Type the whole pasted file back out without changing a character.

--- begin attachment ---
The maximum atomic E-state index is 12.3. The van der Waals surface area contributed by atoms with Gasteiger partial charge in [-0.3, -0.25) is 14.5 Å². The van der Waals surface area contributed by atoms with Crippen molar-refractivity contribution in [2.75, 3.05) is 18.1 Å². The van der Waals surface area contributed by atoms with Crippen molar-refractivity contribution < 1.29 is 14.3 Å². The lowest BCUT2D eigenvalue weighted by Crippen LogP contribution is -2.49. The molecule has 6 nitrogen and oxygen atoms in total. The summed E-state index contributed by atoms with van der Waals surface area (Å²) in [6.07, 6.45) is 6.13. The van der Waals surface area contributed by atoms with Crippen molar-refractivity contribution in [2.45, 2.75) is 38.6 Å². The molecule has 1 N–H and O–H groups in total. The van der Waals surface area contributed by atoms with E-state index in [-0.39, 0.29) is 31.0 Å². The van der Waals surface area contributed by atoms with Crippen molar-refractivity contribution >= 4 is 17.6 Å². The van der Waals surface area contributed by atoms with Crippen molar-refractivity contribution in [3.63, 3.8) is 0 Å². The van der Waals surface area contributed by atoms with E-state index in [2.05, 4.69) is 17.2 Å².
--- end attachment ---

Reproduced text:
The maximum atomic E-state index is 12.3. The van der Waals surface area contributed by atoms with Gasteiger partial charge in [-0.3, -0.25) is 14.5 Å². The van der Waals surface area contributed by atoms with Crippen molar-refractivity contribution in [2.75, 3.05) is 18.1 Å². The van der Waals surface area contributed by atoms with Crippen molar-refractivity contribution < 1.29 is 14.3 Å². The lowest BCUT2D eigenvalue weighted by Crippen LogP contribution is -2.49. The molecule has 6 nitrogen and oxygen atoms in total. The summed E-state index contributed by atoms with van der Waals surface area (Å²) in [6.07, 6.45) is 6.13. The van der Waals surface area contributed by atoms with Crippen molar-refractivity contribution in [2.45, 2.75) is 38.6 Å². The molecule has 1 N–H and O–H groups in total. The van der Waals surface area contributed by atoms with E-state index in [-0.39, 0.29) is 31.0 Å². The van der Waals surface area contributed by atoms with Crippen molar-refractivity contribution >= 4 is 17.6 Å². The van der Waals surface area contributed by atoms with Crippen molar-refractivity contribution in [3.63, 3.8) is 0 Å². The van der Waals surface area contributed by atoms with E-state index in [2.05, 4.69) is 17.2 Å².